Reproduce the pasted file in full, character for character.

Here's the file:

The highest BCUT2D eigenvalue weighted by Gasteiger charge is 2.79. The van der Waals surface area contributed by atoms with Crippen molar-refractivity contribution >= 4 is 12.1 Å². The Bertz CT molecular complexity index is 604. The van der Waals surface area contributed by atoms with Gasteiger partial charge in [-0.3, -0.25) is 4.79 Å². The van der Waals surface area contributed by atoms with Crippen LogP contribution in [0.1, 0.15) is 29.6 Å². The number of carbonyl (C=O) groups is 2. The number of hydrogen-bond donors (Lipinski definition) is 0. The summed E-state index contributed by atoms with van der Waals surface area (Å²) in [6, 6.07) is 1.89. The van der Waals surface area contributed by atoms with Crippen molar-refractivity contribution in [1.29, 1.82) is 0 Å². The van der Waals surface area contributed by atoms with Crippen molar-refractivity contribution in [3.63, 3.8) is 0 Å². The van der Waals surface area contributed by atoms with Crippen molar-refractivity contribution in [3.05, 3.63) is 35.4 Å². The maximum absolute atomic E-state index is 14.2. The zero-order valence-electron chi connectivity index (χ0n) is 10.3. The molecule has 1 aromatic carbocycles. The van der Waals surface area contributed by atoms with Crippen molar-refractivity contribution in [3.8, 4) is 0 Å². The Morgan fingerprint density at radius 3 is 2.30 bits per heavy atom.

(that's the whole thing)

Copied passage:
The highest BCUT2D eigenvalue weighted by Gasteiger charge is 2.79. The van der Waals surface area contributed by atoms with Crippen molar-refractivity contribution >= 4 is 12.1 Å². The Bertz CT molecular complexity index is 604. The van der Waals surface area contributed by atoms with Gasteiger partial charge in [-0.3, -0.25) is 4.79 Å². The van der Waals surface area contributed by atoms with Crippen LogP contribution in [0.1, 0.15) is 29.6 Å². The number of carbonyl (C=O) groups is 2. The number of hydrogen-bond donors (Lipinski definition) is 0. The summed E-state index contributed by atoms with van der Waals surface area (Å²) in [6, 6.07) is 1.89. The van der Waals surface area contributed by atoms with Crippen molar-refractivity contribution in [1.29, 1.82) is 0 Å². The van der Waals surface area contributed by atoms with Crippen molar-refractivity contribution in [3.63, 3.8) is 0 Å². The van der Waals surface area contributed by atoms with Crippen molar-refractivity contribution in [3.05, 3.63) is 35.4 Å². The maximum absolute atomic E-state index is 14.2. The zero-order valence-electron chi connectivity index (χ0n) is 10.3. The molecule has 1 aromatic carbocycles. The van der Waals surface area contributed by atoms with Crippen molar-refractivity contribution in [3.8, 4) is 0 Å². The Morgan fingerprint density at radius 3 is 2.30 bits per heavy atom.